Honesty and the Imposter

I am an imposter. Somehow, I slipped through the cracks of other hopeful PhD students — smuggled by error with the other applicants far superior to me. My résumé, feeble in my number of papers and experiences compared to the sheet of paper below and above mine, accidentally makes it into the ‘accepted’ pile. A fortuitous accident made by tired fingers.

I am an imposter.

I took this at interview weekend. The library (read: spaceship) was very impressive. Still waiting to be taken to their leader.

In my classes and in lab meetings, I force myself to sit in the front. I try to lean in and make myself vulnerable to exposure. I am uncomfortable, but Sheryl Sandberg says I deserve to be noticed as much as any other student. I deserve to be here. Fortune favors the bold. Right?

The speaker pauses for questions, but my mind draws a blank. I had a question a few slides back, but no one asked anything about it. It must have been too trivial. I write the unfamiliar concept to look up later in a notebook I keep on me at all times. It has become an encyclopedia of my deficiencies.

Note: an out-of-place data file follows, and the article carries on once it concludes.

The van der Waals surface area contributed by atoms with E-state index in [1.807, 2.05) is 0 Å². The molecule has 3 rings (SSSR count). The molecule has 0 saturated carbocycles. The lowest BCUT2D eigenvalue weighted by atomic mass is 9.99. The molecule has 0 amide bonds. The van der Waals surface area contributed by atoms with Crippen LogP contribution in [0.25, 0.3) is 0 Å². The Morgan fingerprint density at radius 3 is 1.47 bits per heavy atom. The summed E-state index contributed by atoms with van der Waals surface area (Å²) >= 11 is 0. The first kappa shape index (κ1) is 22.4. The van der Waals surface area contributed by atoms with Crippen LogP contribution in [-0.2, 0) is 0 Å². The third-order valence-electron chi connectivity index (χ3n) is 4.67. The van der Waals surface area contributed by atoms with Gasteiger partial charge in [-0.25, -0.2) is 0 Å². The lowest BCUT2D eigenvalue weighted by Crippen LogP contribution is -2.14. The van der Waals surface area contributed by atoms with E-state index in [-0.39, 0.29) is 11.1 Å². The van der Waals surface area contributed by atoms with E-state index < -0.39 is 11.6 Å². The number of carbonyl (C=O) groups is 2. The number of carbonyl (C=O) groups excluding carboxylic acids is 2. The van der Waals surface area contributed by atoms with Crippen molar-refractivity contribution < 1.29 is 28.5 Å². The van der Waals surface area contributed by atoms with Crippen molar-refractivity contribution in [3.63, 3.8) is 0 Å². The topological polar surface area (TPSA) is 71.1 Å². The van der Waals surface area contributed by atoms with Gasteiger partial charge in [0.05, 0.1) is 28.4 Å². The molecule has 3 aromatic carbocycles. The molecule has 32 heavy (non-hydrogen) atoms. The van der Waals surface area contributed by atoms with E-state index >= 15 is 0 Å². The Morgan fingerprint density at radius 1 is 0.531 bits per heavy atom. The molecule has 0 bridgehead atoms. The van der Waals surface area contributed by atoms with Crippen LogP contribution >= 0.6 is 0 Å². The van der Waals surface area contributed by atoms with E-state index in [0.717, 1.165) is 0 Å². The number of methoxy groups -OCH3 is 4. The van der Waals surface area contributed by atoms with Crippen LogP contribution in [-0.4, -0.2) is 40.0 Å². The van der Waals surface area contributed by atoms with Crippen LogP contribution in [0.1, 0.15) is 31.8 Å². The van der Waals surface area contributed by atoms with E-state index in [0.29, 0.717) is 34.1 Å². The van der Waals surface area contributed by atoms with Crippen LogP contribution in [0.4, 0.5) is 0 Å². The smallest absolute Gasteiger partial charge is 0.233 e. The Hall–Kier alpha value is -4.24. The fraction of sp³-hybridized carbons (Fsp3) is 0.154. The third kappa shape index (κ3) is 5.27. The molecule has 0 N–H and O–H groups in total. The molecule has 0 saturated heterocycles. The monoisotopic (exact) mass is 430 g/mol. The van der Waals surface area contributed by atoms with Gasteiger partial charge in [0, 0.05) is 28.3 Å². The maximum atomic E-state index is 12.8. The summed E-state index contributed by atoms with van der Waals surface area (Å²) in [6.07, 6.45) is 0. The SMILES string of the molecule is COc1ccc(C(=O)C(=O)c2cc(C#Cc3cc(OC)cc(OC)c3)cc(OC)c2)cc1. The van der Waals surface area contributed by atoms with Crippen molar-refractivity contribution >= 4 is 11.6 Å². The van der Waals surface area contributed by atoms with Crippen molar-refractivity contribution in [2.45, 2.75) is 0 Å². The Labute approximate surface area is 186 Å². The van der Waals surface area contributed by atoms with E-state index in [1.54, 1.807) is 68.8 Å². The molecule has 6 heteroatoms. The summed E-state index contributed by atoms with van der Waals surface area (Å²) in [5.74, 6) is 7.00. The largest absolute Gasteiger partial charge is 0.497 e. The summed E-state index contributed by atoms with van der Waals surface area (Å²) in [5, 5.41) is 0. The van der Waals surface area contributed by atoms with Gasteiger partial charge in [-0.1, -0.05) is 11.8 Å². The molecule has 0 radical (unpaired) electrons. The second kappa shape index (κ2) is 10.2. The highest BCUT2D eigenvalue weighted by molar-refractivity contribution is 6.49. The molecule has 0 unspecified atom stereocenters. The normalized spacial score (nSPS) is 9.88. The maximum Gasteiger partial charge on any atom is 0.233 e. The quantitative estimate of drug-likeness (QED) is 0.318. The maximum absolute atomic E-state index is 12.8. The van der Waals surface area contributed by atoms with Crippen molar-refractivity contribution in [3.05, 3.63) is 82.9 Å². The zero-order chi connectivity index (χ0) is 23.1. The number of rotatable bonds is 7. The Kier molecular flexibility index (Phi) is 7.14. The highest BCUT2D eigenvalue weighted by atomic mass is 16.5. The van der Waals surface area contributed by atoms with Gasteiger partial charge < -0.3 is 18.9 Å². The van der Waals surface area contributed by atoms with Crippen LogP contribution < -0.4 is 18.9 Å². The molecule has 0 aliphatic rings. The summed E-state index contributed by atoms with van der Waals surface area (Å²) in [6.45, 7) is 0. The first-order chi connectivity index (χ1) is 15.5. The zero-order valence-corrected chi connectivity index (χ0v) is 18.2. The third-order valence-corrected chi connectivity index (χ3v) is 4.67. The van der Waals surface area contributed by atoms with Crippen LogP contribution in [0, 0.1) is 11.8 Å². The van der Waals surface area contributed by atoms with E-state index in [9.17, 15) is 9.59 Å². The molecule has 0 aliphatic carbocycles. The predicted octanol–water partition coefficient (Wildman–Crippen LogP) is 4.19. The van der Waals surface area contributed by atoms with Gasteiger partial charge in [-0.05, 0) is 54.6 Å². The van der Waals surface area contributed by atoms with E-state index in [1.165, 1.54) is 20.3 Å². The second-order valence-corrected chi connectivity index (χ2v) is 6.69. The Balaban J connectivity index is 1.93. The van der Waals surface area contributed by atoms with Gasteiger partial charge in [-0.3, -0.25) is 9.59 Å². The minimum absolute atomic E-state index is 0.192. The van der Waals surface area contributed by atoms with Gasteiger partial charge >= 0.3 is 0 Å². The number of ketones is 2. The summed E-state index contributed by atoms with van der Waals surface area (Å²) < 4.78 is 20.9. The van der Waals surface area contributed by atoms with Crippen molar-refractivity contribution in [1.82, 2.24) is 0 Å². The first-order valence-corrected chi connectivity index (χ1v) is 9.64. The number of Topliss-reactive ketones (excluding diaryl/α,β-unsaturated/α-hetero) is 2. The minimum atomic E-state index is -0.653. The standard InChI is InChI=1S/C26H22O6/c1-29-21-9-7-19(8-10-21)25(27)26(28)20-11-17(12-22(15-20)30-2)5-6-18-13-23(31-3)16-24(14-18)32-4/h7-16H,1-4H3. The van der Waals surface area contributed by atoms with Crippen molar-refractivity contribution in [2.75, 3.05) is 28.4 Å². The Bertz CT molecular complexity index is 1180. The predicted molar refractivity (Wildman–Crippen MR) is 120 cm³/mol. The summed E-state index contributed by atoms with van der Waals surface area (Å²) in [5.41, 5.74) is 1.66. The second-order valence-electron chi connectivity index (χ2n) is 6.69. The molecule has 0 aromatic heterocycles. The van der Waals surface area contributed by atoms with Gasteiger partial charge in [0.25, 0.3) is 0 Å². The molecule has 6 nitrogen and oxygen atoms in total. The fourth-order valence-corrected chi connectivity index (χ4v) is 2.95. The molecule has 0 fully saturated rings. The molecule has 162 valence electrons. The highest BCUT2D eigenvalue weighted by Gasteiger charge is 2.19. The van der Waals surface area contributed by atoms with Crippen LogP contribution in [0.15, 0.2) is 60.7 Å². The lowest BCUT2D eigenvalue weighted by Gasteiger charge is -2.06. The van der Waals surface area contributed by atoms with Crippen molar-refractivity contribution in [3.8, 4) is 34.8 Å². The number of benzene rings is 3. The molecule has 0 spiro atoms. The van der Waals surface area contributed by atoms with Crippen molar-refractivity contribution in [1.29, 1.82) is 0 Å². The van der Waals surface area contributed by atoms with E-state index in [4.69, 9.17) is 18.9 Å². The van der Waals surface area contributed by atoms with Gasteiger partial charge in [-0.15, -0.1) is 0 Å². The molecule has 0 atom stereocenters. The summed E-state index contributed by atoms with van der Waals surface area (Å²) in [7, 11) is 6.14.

Imposter syndrome is a concept used to describe the feeling of “high achieving” individuals who struggle to believe their worth, who fear they will be revealed for the deceivers they are, and is particularly observed in women. My fingers even halt at typing high achieving. I am the definition.

So I work. I am honest with myself. Imposter or not, I am here and there are things to be done. I recognize my own fears. There is a duality in my brain. I am an imposter, but I am also not.

Feelings of doubt chain me to mediocrity, so I try to be honest and I try to work harder. No you don’t understand that, no you didn’t know the answer, no you haven’t published yet.

But you will.

My questions, when I do ask them, are well thought out. I spend the time to appreciate the trivialities and complexities of a subject. When the subject comes up again, the faults in other’s explanation are exposed. My uncertainties come easier and conversations more productive. My notebook fills with questions that grow into ideas. Every new fact becomes a seed, another Google search unearthing gaps in collective human knowledge.

I am an imposter, but I’m okay with it.